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Common Management Challenges and How to Overcome Them

Personal Growth
Meetings
Coaching / Training / Mentorship
Team Processes
New Manager Of Manager
Career Path

16 March, 2022

Omar Mekky
Omar Mekky

Sr. Director of Engineering at Swvl

Omar Mekky, Sr. Director of Engineering at Swvl, shares how he tackled the challenges of being a manager of managers and addressed them to help his managers lead and scale their teams.

The Struggle to Align Manager of Managers

As a senior director, I have directors reporting to me and senior engineering managers reporting to those managers, making me a manager of managers. This is a dreadfully exciting experience because senior engineering managers are like a needle in a haystack. The most challenging part of all is helping managers to delegate. Usually, strategic managers in the director levels do not dive into day-to-day operations but make sure that the team is aligned in the right direction. Managers growing in those roles usually either struggle with alignment or control. Management is about a balance between control and leadership while ensuring that the team does not make irreversible mistakes.

Recognize These Challenges and Address Them to Increase a Manager’s Confidence

It all begins with balancing letting people make mistakes, learning from them, and teaching them to navigate the political nature of an organization. In the end, being in a director role is all about improving strategies to achieve outcomes rather than a tactical hands-on role.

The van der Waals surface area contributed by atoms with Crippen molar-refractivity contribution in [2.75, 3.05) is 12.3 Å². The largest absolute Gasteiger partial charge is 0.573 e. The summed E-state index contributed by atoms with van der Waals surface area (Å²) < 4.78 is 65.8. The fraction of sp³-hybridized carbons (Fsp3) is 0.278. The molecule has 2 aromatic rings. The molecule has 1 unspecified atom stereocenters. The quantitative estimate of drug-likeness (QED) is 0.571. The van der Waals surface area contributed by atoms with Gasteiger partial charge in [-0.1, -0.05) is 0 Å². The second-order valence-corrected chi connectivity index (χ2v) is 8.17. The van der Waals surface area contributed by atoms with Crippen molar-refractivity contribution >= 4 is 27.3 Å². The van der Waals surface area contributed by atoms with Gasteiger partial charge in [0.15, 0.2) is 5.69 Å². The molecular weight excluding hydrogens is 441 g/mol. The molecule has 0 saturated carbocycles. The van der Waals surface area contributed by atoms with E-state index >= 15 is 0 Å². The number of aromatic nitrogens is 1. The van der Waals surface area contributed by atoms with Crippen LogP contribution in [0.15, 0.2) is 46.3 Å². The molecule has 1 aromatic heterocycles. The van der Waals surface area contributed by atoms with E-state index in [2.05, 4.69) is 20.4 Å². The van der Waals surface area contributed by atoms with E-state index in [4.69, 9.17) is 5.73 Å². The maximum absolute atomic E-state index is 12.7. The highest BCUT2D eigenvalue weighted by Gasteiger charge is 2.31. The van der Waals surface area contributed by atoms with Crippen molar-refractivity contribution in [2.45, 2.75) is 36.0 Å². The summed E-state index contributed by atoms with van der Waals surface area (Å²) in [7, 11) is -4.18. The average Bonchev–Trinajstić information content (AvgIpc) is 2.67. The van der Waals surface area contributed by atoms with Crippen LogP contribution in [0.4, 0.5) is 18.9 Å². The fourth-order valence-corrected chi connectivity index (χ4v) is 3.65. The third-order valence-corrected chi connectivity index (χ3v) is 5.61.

As much as the role heavily depends on the experiences and one’s skills of tackling situations, it also depends on how fast they can learn, being in the strategic seat everyone looks onto you to remove ambiguity and provide guidance, and more often, that ambiguity is probably not something you have experience dealing with before, especially that not all organizations are the same and each exhibit a different unknown unknowns.

Lastly, it all boils down to the delegation of responsibilities to your managers and trusting them. All I had to do was set guardrails around possible damage that could have happened, but I soon came to realize that one of the biggest challenges for me would be effectively passing on my learnings, experience, and knowledge to my managers. What I found very useful in tackling this challenge was having frequent 1:1s with my team, and I also learned that it's not enough to just lay out the direction but it's important to also give somebody to that strategy to help the team get started.

The higher level of all of that was trusting them and building trust as a manager through the process.

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